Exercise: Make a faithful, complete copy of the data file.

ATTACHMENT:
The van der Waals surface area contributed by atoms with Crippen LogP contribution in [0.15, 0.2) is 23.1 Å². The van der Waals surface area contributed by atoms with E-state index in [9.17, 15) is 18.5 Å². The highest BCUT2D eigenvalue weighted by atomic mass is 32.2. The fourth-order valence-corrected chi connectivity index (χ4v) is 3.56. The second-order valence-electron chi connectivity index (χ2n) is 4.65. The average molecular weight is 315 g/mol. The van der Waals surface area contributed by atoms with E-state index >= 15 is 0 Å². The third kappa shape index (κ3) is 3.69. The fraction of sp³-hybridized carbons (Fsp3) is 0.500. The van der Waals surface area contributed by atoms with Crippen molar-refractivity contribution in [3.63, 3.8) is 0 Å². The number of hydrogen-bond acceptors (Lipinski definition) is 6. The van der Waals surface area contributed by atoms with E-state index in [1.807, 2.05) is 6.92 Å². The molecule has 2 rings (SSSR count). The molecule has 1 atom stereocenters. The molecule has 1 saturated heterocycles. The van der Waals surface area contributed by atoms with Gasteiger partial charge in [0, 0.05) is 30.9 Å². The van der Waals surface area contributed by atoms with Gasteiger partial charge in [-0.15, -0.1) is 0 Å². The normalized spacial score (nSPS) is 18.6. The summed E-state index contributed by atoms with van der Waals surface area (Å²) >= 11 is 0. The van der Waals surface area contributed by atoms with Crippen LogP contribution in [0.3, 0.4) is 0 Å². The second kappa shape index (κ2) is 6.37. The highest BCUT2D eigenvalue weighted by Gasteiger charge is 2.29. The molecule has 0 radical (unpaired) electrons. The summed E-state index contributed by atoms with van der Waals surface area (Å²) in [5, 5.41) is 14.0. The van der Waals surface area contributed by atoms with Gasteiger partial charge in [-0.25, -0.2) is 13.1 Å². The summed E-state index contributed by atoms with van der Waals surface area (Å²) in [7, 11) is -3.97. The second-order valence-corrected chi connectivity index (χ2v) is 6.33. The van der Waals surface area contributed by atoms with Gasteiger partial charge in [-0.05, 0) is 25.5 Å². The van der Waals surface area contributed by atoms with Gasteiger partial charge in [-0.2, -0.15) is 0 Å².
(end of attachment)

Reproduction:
The van der Waals surface area contributed by atoms with Crippen LogP contribution in [0.15, 0.2) is 23.1 Å². The van der Waals surface area contributed by atoms with E-state index in [9.17, 15) is 18.5 Å². The highest BCUT2D eigenvalue weighted by atomic mass is 32.2. The fourth-order valence-corrected chi connectivity index (χ4v) is 3.56. The second-order valence-electron chi connectivity index (χ2n) is 4.65. The average molecular weight is 315 g/mol. The van der Waals surface area contributed by atoms with E-state index >= 15 is 0 Å². The third kappa shape index (κ3) is 3.69. The fraction of sp³-hybridized carbons (Fsp3) is 0.500. The van der Waals surface area contributed by atoms with Crippen molar-refractivity contribution in [3.63, 3.8) is 0 Å². The number of hydrogen-bond acceptors (Lipinski definition) is 6. The van der Waals surface area contributed by atoms with E-state index in [1.807, 2.05) is 6.92 Å². The molecule has 2 rings (SSSR count). The molecule has 1 atom stereocenters. The molecule has 1 saturated heterocycles. The van der Waals surface area contributed by atoms with Gasteiger partial charge in [0, 0.05) is 30.9 Å². The van der Waals surface area contributed by atoms with Gasteiger partial charge in [-0.15, -0.1) is 0 Å². The normalized spacial score (nSPS) is 18.6. The summed E-state index contributed by atoms with van der Waals surface area (Å²) >= 11 is 0. The van der Waals surface area contributed by atoms with Crippen LogP contribution in [0.3, 0.4) is 0 Å². The second kappa shape index (κ2) is 6.37. The highest BCUT2D eigenvalue weighted by Gasteiger charge is 2.29. The molecule has 0 radical (unpaired) electrons. The summed E-state index contributed by atoms with van der Waals surface area (Å²) in [5, 5.41) is 14.0. The van der Waals surface area contributed by atoms with Gasteiger partial charge in [-0.25, -0.2) is 13.1 Å². The summed E-state index contributed by atoms with van der Waals surface area (Å²) in [7, 11) is -3.97. The second-order valence-corrected chi connectivity index (χ2v) is 6.33. The van der Waals surface area contributed by atoms with Gasteiger partial charge in [-0.05, 0) is 25.5 Å². The van der Waals surface area contributed by atoms with Gasteiger partial charge in [-0.2, -0.15) is 0 Å².